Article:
It was 154 years ago today that Béla Bernstein, one of the most outstanding rabbis of Hungarian Jewry, was born. Was his martyrdom a failure of committed patriotism or an example to follow? Or both? A portrait from Bennem Élő Eredet.
Béla Bernstein, born on January 7, 1868, in Várpalota, served Hungarian Jewry for more than half a century. He had been in the West, in Szombathely for 17 years, and in the East, in Nyíregyháza for 35 years, and was influenced by both Neolog and Orthodox customs. As Chief Rabbi of the Status Quo Ante, he also worked for the reconciliation of the divided Hungarian Jewry.
His Bible translations, pedagogical methods, sermons and historiography are still today a point of reference for many. What can we do with his legacy, and what can the assimilation he represented up until the end teach us?
We do not know why a 76-year-old scholar refused to accept any help when in the summer of 1944 it was already clear that the fate of Hungarian rural Jewry was sealed by the onslaught of Hitler’s Reich.
And yet, many people assume that Béla Bernstein, who had a national reputation and was held in particularly high esteem in Nyíregyháza, was offered by several people the opportunity to escape the ghetto and eventual deportation. But according to most of the surviving knowledge about the rabbi,
Bernstein refused to leave his congregation. He did not even take anything with him to the ghetto except his walking stick, spectacles and prayer book. And from there, there was no way back to life for him.
One of Bernstein’s most important impacts was his development of a kind of new Jewish identity, or at least his attempt to do so through his writings. And this was most evident in his work on the history of Jewish military involvement in the 1848/49 Revolution and War of Independence. The Hungarian War of Independence of 1848/49 and the Jews (Az 1848/49-iki magyar szabadságharc és a zsidók) is still his best-known work.
It is also a common reference to the fact that since the history of the modern Hungarian Jewish settlement (which began 200 to 250 years ago), it was during this revolution that Jews first demonstrated their attachment to their homeland and proved their patriotism and commitment to the Hungarian nation with their own lives. And while many of the official historians have accepted the book with skepticism, primarily for methodological reasons, it is pretty much certain that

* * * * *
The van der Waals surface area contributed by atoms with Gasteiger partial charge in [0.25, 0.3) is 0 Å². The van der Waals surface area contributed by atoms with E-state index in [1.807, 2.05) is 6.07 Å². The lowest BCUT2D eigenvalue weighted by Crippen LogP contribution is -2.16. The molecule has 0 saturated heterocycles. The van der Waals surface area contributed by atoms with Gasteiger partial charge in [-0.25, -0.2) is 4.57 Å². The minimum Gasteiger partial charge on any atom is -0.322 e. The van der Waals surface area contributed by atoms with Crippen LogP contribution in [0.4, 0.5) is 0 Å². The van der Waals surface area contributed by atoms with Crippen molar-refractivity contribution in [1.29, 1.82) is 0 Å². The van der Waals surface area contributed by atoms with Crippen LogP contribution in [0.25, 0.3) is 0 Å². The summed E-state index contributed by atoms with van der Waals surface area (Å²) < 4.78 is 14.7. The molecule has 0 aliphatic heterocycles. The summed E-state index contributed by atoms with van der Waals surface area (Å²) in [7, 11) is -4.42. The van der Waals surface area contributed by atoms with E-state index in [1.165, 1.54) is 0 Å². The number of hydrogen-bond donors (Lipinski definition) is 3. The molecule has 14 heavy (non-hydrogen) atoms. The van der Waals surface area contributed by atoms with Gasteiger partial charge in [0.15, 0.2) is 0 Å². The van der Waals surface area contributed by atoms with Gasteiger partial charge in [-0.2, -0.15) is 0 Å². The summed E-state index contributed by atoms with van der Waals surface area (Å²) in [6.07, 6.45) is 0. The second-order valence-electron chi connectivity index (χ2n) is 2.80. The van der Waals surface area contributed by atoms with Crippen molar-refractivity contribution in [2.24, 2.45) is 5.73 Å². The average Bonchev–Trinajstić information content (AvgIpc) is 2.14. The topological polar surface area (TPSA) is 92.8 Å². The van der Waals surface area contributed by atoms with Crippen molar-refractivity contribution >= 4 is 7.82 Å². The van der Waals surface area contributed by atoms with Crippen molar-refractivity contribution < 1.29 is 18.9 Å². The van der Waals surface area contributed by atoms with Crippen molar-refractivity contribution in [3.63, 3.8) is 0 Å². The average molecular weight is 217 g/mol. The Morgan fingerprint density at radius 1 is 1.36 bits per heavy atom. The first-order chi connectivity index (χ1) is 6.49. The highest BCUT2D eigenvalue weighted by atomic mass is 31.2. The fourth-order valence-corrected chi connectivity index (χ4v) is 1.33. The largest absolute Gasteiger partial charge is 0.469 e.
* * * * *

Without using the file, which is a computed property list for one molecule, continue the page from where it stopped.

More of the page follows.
thousands of Hungarian Jewish citizens were victims of the battles against the Habsburgs.
Bernstein managed to write the preface to the book with an authentic eyewitness to the revolutionary era and one of the best-known philosophers of Hungarian Jewry at the time. Not only did Mór Jókai then become the orator of the rabbi’s goal, the expression of acceptance and the desire to conform, but he later dedicated his own book to him.
Published for the 100th anniversary of the popular novelist’s birth in 1925, Jókai and the Jews (A Jókai és a zsidók), a work of barely half a hundred pages, is a professional analysis that perfectly demonstrates the rabbi’s commitment to Hungarian literature. And secondly, through dozens of Jókai’s novels and short story heroes, it also provides an almost propagandistic demonstration of the author’s philo-Semitism — all this five years after the infamous Numerus Clausus! [Ed. note: Numerus clausus was a Hungarian law that sought to limit the number of Jews attending university.]
It is an interesting coincidence that in this book, Bernstein specifically points out how the serial nature of Jókai’s relationship with the Jews may have been foreshadowed at birth. Thus the rabbi writes of Jókai’s birthplace in Komárom:
“I myself visited that low house many times two decades ago because it belonged to the Jewish community; it had been rebuilt by the community, and my father’s good friend, the blessed Dr. Ármin Schnitzer, Chief Rabbi of Komárom, lived there. I was happy to visit him in his home. Above the window of his study is the small marble plaque commemorating the remarkable fact that Mór Jókai, the eternal pride of the Hungarians, was born there.”
Bernstein’s work on Jewish soldiers was published to mark the 50th anniversary of the Revolution. At that time, he had already been serving in Szombathely for nearly a decade, where he had arrived at the age of 22. Most written records of the early years of his life give little accurate information. After a childhood in Várpalota, he attended rabbinical school in Pest at the age of 14.
Six years later, he trained at the liberal-conservative Jewish Theological Seminary of Breslau (Wroclaw, in present-day Poland). He received a doctorate in philosophy in Leipzig in 1890 and was ordained rabbi in Budapest in 1892. He died at Auschwitz in 1944.